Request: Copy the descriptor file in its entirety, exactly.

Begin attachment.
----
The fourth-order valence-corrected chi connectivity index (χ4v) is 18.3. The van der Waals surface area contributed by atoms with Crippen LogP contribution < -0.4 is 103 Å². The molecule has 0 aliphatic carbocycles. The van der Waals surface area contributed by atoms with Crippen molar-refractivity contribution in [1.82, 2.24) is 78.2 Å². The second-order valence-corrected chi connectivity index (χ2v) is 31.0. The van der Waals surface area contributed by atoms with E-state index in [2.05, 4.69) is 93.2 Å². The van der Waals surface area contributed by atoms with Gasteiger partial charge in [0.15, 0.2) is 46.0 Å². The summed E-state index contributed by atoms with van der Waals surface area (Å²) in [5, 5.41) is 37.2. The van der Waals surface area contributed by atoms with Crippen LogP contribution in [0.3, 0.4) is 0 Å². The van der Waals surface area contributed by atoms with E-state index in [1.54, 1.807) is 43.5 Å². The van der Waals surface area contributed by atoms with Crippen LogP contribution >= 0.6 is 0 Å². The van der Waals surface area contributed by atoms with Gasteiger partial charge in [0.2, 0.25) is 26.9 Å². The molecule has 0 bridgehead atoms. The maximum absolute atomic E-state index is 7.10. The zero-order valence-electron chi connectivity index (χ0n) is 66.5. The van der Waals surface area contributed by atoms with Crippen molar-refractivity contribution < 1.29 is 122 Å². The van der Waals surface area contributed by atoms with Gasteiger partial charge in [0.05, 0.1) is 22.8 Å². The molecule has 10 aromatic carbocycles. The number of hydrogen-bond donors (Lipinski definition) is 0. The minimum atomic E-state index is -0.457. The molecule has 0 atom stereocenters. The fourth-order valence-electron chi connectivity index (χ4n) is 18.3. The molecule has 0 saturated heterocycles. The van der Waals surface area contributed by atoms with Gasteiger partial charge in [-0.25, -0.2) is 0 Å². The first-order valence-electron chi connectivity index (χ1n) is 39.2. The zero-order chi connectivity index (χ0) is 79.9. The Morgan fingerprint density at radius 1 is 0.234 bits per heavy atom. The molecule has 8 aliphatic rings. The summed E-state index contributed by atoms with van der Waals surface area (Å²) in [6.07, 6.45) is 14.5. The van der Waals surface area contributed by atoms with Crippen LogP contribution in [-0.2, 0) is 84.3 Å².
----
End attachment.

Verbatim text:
The fourth-order valence-corrected chi connectivity index (χ4v) is 18.3. The van der Waals surface area contributed by atoms with Crippen LogP contribution < -0.4 is 103 Å². The molecule has 0 aliphatic carbocycles. The van der Waals surface area contributed by atoms with Crippen molar-refractivity contribution in [1.82, 2.24) is 78.2 Å². The second-order valence-corrected chi connectivity index (χ2v) is 31.0. The van der Waals surface area contributed by atoms with E-state index in [2.05, 4.69) is 93.2 Å². The van der Waals surface area contributed by atoms with Gasteiger partial charge in [0.15, 0.2) is 46.0 Å². The summed E-state index contributed by atoms with van der Waals surface area (Å²) in [5, 5.41) is 37.2. The van der Waals surface area contributed by atoms with Crippen LogP contribution in [0.3, 0.4) is 0 Å². The van der Waals surface area contributed by atoms with E-state index in [1.54, 1.807) is 43.5 Å². The van der Waals surface area contributed by atoms with Crippen LogP contribution >= 0.6 is 0 Å². The van der Waals surface area contributed by atoms with Gasteiger partial charge in [0.2, 0.25) is 26.9 Å². The molecule has 0 bridgehead atoms. The maximum absolute atomic E-state index is 7.10. The zero-order valence-electron chi connectivity index (χ0n) is 66.5. The van der Waals surface area contributed by atoms with Crippen molar-refractivity contribution < 1.29 is 122 Å². The van der Waals surface area contributed by atoms with Gasteiger partial charge in [0.05, 0.1) is 22.8 Å². The molecule has 10 aromatic carbocycles. The number of hydrogen-bond donors (Lipinski definition) is 0. The minimum atomic E-state index is -0.457. The molecule has 0 atom stereocenters. The fourth-order valence-electron chi connectivity index (χ4n) is 18.3. The molecule has 0 saturated heterocycles. The van der Waals surface area contributed by atoms with Gasteiger partial charge in [-0.25, -0.2) is 0 Å². The first-order valence-electron chi connectivity index (χ1n) is 39.2. The zero-order chi connectivity index (χ0) is 79.9. The Morgan fingerprint density at radius 1 is 0.234 bits per heavy atom. The molecule has 8 aliphatic rings. The summed E-state index contributed by atoms with van der Waals surface area (Å²) in [6.07, 6.45) is 14.5. The van der Waals surface area contributed by atoms with Crippen LogP contribution in [-0.2, 0) is 84.3 Å².